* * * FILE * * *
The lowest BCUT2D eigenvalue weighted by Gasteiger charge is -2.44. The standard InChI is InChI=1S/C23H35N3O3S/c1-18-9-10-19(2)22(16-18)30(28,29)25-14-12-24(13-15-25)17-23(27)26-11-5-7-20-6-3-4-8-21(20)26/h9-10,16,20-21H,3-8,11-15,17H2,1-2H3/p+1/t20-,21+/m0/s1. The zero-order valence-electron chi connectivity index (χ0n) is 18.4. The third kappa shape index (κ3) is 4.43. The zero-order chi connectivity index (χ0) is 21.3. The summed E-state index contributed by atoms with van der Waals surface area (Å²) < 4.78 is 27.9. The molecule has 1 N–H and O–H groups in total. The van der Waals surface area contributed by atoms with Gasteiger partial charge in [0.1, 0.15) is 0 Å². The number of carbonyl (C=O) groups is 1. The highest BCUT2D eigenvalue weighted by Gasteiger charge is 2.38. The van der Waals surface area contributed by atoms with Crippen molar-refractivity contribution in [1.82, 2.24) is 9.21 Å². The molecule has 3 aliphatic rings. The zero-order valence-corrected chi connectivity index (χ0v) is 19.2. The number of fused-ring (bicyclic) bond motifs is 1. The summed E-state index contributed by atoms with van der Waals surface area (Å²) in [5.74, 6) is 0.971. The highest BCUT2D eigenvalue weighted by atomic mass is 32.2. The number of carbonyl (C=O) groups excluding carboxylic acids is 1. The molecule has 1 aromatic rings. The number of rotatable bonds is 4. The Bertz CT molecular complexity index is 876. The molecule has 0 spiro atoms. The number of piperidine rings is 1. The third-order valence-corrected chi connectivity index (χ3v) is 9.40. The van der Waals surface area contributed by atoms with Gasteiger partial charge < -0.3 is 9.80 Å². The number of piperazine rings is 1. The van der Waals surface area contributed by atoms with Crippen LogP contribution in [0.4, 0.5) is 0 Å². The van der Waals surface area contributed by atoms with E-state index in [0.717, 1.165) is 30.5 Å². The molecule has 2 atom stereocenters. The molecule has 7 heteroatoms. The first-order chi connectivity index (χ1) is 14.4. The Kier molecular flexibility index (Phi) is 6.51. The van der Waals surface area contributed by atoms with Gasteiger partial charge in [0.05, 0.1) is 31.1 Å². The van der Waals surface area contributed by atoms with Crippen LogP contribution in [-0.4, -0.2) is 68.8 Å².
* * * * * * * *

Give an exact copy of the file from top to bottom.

The lowest BCUT2D eigenvalue weighted by Gasteiger charge is -2.44. The standard InChI is InChI=1S/C23H35N3O3S/c1-18-9-10-19(2)22(16-18)30(28,29)25-14-12-24(13-15-25)17-23(27)26-11-5-7-20-6-3-4-8-21(20)26/h9-10,16,20-21H,3-8,11-15,17H2,1-2H3/p+1/t20-,21+/m0/s1. The zero-order valence-electron chi connectivity index (χ0n) is 18.4. The third kappa shape index (κ3) is 4.43. The zero-order chi connectivity index (χ0) is 21.3. The summed E-state index contributed by atoms with van der Waals surface area (Å²) < 4.78 is 27.9. The molecule has 1 N–H and O–H groups in total. The van der Waals surface area contributed by atoms with Gasteiger partial charge in [0.1, 0.15) is 0 Å². The number of carbonyl (C=O) groups is 1. The highest BCUT2D eigenvalue weighted by Gasteiger charge is 2.38. The van der Waals surface area contributed by atoms with Crippen molar-refractivity contribution in [1.82, 2.24) is 9.21 Å². The molecule has 3 aliphatic rings. The zero-order valence-corrected chi connectivity index (χ0v) is 19.2. The number of fused-ring (bicyclic) bond motifs is 1. The summed E-state index contributed by atoms with van der Waals surface area (Å²) in [5.74, 6) is 0.971. The highest BCUT2D eigenvalue weighted by atomic mass is 32.2. The number of carbonyl (C=O) groups excluding carboxylic acids is 1. The molecule has 1 aromatic rings. The number of rotatable bonds is 4. The Bertz CT molecular complexity index is 876. The molecule has 0 spiro atoms. The number of piperidine rings is 1. The third-order valence-corrected chi connectivity index (χ3v) is 9.40. The van der Waals surface area contributed by atoms with Gasteiger partial charge < -0.3 is 9.80 Å². The number of piperazine rings is 1. The van der Waals surface area contributed by atoms with Crippen LogP contribution in [0.4, 0.5) is 0 Å². The van der Waals surface area contributed by atoms with E-state index in [0.717, 1.165) is 30.5 Å². The molecule has 2 atom stereocenters. The molecule has 7 heteroatoms. The first-order chi connectivity index (χ1) is 14.4. The Kier molecular flexibility index (Phi) is 6.51. The van der Waals surface area contributed by atoms with Gasteiger partial charge in [0.05, 0.1) is 31.1 Å². The van der Waals surface area contributed by atoms with Crippen LogP contribution in [-0.4, -0.2) is 68.8 Å².